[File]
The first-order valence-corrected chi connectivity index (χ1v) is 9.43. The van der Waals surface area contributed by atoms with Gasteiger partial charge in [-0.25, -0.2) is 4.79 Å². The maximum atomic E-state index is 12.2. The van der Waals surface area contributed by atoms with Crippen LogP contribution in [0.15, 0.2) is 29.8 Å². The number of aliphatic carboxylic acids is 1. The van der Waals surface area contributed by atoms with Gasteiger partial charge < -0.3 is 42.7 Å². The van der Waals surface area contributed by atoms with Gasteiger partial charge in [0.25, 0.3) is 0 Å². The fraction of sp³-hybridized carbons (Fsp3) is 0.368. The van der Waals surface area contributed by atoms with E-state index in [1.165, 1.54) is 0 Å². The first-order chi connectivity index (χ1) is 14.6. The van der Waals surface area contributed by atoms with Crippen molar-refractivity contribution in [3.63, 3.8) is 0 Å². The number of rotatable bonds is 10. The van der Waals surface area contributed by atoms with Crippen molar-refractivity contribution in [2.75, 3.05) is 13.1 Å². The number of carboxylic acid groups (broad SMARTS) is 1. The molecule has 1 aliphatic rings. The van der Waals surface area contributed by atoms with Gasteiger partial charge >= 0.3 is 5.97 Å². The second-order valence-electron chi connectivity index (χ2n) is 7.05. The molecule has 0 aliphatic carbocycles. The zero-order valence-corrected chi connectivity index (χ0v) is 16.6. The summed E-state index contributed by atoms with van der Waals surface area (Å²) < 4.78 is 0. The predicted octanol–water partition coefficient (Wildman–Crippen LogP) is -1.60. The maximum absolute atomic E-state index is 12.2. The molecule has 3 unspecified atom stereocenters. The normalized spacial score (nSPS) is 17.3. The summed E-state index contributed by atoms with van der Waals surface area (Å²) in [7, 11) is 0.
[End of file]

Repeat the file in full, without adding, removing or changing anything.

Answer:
The first-order valence-corrected chi connectivity index (χ1v) is 9.43. The van der Waals surface area contributed by atoms with Gasteiger partial charge in [-0.25, -0.2) is 4.79 Å². The maximum atomic E-state index is 12.2. The van der Waals surface area contributed by atoms with Crippen LogP contribution in [0.15, 0.2) is 29.8 Å². The number of aliphatic carboxylic acids is 1. The van der Waals surface area contributed by atoms with Gasteiger partial charge < -0.3 is 42.7 Å². The van der Waals surface area contributed by atoms with Gasteiger partial charge in [0.25, 0.3) is 0 Å². The fraction of sp³-hybridized carbons (Fsp3) is 0.368. The van der Waals surface area contributed by atoms with E-state index in [1.165, 1.54) is 0 Å². The first-order chi connectivity index (χ1) is 14.6. The van der Waals surface area contributed by atoms with Crippen molar-refractivity contribution in [3.63, 3.8) is 0 Å². The number of rotatable bonds is 10. The van der Waals surface area contributed by atoms with Crippen molar-refractivity contribution in [2.75, 3.05) is 13.1 Å². The number of carboxylic acid groups (broad SMARTS) is 1. The molecule has 1 aliphatic rings. The van der Waals surface area contributed by atoms with Gasteiger partial charge >= 0.3 is 5.97 Å². The second-order valence-electron chi connectivity index (χ2n) is 7.05. The molecule has 0 aliphatic carbocycles. The zero-order valence-corrected chi connectivity index (χ0v) is 16.6. The summed E-state index contributed by atoms with van der Waals surface area (Å²) < 4.78 is 0. The predicted octanol–water partition coefficient (Wildman–Crippen LogP) is -1.60. The maximum absolute atomic E-state index is 12.2. The molecule has 3 unspecified atom stereocenters. The normalized spacial score (nSPS) is 17.3. The summed E-state index contributed by atoms with van der Waals surface area (Å²) in [7, 11) is 0.